Berrien is now the senior officer remaining at the Base and the only man of any similar seniority<,> except Bryant of the Staff<,> who does remain. Hanrahan, Williams, and Miller have all gone.11 Berrien, as you know, is an officer of the very highest type and great ability. He and Hanrahan, I regard as the twon most valuable men we had here, and while there are other officers at this Base who will probably do extremely well when they have had sufficient experience, the time has not yet come when they can handle an escort composed of anywhere from four to twelve vessels in the manner in which such escorts are handled by Berrien and Hanrahan. It is, of course, you understand, a question of making individual commanding officers sit up and attend to business, and while I can undertake to do that in port, we must always remember that the sea operations are after all the things upon which we depend, and it is, therefore, imperatively necessary that we should have in command of our escorts the best men whom we can get. It will be a tremendous relief to me when Alfred Johnson, Taussig, and one or two others of the old lot return for duty,12 and I do hope that they will come soon. You understand, of course, that we will make this thing go alright, but we must face the fact that when we eliminate extremely good men from the head of the organization without replacing them, we are probably reducing to some extent the efficiency of our operations. I will, however, endeavor to arrange with the Commander-in-Chief that we shall put in command the best men that we have, and I will try to impress upon them the fact that they are in charge of the escort as well as of the individual ship. You will not misunderstand me – I am not fearing any impending disaster, but I know from experience down here that what I am telling you is founded on fact – we are very dependent upon our escort commanders.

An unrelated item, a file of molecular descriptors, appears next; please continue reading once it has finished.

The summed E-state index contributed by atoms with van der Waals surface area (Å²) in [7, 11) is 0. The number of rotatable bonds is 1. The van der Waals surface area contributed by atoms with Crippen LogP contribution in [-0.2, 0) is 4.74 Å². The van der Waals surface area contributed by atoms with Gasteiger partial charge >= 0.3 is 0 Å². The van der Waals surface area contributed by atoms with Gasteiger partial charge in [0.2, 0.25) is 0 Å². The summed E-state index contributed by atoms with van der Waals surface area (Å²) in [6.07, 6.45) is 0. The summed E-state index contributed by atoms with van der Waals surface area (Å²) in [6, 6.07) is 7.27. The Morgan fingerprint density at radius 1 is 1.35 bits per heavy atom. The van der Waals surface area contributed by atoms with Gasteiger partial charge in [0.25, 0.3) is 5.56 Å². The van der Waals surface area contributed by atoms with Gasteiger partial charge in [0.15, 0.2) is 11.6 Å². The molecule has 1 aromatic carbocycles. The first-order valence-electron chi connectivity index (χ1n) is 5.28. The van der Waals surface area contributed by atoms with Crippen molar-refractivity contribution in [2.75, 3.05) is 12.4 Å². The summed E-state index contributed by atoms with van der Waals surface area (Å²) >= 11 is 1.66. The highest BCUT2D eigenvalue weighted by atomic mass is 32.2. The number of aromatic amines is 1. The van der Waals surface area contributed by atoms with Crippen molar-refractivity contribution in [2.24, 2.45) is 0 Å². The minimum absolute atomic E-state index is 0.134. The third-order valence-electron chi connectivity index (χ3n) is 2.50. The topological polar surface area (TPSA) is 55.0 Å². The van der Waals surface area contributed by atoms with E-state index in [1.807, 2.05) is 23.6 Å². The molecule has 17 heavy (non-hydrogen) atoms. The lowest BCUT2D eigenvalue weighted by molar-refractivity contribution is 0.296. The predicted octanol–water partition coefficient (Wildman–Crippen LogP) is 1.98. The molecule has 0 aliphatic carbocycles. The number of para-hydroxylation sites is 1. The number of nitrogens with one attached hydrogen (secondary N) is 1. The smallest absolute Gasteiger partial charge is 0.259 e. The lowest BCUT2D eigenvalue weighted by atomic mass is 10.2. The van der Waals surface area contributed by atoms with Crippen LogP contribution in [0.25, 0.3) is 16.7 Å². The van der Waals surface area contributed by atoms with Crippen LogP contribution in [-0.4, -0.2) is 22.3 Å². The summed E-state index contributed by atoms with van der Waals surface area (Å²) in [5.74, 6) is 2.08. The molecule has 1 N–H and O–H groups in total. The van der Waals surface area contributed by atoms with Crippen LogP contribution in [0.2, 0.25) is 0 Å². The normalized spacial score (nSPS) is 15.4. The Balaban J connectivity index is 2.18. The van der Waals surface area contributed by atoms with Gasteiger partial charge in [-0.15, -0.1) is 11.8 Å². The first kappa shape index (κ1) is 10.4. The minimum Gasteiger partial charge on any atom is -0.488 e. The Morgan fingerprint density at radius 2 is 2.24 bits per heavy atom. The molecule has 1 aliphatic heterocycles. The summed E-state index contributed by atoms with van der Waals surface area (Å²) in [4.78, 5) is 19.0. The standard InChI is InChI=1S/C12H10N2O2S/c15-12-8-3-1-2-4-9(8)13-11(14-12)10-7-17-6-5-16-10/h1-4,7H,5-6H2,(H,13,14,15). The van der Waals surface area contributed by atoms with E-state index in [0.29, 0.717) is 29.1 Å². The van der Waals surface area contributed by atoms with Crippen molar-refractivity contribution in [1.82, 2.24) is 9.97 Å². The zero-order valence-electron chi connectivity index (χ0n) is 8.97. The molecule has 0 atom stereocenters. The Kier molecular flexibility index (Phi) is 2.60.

Berrien is ace-high with Admiral Bayly much to my satisfaction, and when Berrien returned from his last trip to Brest he informed Admiral Bayly that he had been at sea for seventeen out of twenty one days, and that in the intervening four days, he had succeeded in discovering the place in France from which his ancestors originally came. How he ever managed to put it over, I do not know, but the result of the interview was that the Commander-in-Chief told him he could remain in Brest for his five day boiler overhaul, after taking in the next troop transport, and go to see the old folks. As you can imagine, this has created some stir in the camp, and one enthusiastic youth remarked to me that he was seriously considering telling the Admiral that his people came from a place sixty miles from Boston and that he was due for a boiler overhaul very soon. I told him that if life at present was dull and grey I though he had an easy and simple solution for producing a change, and that all he had to do was to speak his Little piece to the Admiral, if he desired a change.